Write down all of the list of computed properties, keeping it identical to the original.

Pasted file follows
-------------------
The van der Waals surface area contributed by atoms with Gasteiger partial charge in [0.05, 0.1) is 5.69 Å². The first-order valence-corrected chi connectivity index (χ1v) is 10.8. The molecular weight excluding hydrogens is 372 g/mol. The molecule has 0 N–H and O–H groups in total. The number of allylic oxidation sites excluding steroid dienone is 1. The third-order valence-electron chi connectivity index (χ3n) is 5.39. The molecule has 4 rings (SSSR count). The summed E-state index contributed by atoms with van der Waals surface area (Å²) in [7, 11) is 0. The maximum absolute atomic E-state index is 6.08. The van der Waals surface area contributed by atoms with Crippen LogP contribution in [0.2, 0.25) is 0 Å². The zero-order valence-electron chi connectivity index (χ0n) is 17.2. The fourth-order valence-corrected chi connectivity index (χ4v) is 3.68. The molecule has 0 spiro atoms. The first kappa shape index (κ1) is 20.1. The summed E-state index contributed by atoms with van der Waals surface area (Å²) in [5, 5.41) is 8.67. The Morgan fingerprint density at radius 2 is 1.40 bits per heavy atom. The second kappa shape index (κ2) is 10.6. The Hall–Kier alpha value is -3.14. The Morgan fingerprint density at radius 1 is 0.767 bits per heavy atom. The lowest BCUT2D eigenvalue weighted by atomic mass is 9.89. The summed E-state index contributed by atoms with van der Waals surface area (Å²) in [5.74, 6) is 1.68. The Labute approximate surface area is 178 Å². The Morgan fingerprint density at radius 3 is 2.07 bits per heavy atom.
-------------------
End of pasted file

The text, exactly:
The van der Waals surface area contributed by atoms with Gasteiger partial charge in [0.05, 0.1) is 5.69 Å². The first-order valence-corrected chi connectivity index (χ1v) is 10.8. The molecular weight excluding hydrogens is 372 g/mol. The molecule has 0 N–H and O–H groups in total. The number of allylic oxidation sites excluding steroid dienone is 1. The third-order valence-electron chi connectivity index (χ3n) is 5.39. The molecule has 4 rings (SSSR count). The summed E-state index contributed by atoms with van der Waals surface area (Å²) in [7, 11) is 0. The maximum absolute atomic E-state index is 6.08. The van der Waals surface area contributed by atoms with Crippen LogP contribution in [0.2, 0.25) is 0 Å². The zero-order valence-electron chi connectivity index (χ0n) is 17.2. The fourth-order valence-corrected chi connectivity index (χ4v) is 3.68. The molecule has 0 spiro atoms. The first kappa shape index (κ1) is 20.1. The summed E-state index contributed by atoms with van der Waals surface area (Å²) in [5, 5.41) is 8.67. The Morgan fingerprint density at radius 2 is 1.40 bits per heavy atom. The second kappa shape index (κ2) is 10.6. The Hall–Kier alpha value is -3.14. The Morgan fingerprint density at radius 1 is 0.767 bits per heavy atom. The lowest BCUT2D eigenvalue weighted by atomic mass is 9.89. The summed E-state index contributed by atoms with van der Waals surface area (Å²) in [5.74, 6) is 1.68. The Labute approximate surface area is 178 Å². The Morgan fingerprint density at radius 3 is 2.07 bits per heavy atom.